One of O. Henry’s short stories has a character who refuses to say where he is from:
“I’ve been around the world twelve times,” said he. “I know an Esquimau in Upernavik who sends to Cincinatti for his neckties, and I saw a goat-herder in Uruguay who won a prize in a Battle Creek breakfast food puzzle competition. I pay rent on a room in Cairo, Egypt, and another in Yokohoma all the year round. I’ve got slippers waiting for me in a tea-house in Shanghai, and I don’t have to tell ’em how to cook my eggs in Rio Janeiro [sic] or Seattle. It’s a mighty little old world. What’s the use of bragging about being from the North, or the South, or the old manor house in the dale, or Euclid Avenue, Cleveland, or Pike’s Peak, or Fairfax County, Va., or Hooligan’s Flats or anyplace? It’ll be a better world when we quit being fools about some mildewed town or ten acres of swampland just because we happened to be born there.”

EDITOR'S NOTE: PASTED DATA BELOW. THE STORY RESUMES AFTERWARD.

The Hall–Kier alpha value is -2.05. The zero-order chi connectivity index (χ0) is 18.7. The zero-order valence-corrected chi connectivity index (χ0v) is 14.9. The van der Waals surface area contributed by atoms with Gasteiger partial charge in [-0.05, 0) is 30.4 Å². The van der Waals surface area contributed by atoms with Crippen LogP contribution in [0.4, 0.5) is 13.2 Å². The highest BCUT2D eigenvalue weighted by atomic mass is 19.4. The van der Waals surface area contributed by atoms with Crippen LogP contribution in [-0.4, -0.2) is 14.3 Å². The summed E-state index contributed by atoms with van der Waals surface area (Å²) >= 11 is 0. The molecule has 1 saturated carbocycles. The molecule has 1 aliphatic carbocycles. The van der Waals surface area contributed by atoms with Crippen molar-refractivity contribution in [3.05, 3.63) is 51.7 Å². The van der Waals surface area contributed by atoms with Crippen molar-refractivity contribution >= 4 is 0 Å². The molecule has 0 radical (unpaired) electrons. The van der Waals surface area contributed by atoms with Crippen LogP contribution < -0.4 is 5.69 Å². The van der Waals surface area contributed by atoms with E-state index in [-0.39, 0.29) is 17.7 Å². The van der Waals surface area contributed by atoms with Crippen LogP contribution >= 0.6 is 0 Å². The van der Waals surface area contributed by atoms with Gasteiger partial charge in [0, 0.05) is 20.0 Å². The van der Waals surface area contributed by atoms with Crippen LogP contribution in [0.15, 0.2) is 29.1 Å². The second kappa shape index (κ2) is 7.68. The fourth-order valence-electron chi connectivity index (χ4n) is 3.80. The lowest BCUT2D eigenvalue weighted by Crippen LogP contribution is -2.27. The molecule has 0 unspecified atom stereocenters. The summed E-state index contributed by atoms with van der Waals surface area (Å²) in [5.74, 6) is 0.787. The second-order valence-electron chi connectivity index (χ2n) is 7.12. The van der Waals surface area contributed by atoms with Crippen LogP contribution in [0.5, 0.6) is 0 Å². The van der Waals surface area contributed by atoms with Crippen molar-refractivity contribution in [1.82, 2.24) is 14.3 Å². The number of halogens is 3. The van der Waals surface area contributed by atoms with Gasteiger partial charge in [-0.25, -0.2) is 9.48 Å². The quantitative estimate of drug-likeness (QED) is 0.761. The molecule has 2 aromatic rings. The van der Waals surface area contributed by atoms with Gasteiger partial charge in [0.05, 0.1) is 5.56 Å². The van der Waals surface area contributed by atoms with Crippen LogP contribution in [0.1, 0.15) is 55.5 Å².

Of course, this being an O. Henry story, the guy later gets into a fight because someone criticizes Mattawamkeag, Maine, the dorp where the guy is actually from!
O. Henry: “A cosmopolite in a cafe”, pp. 11-15, The Four Million. The Complete Works of O. Henry, Volume 1. (Garden City, NY: Doubleday, 1953.)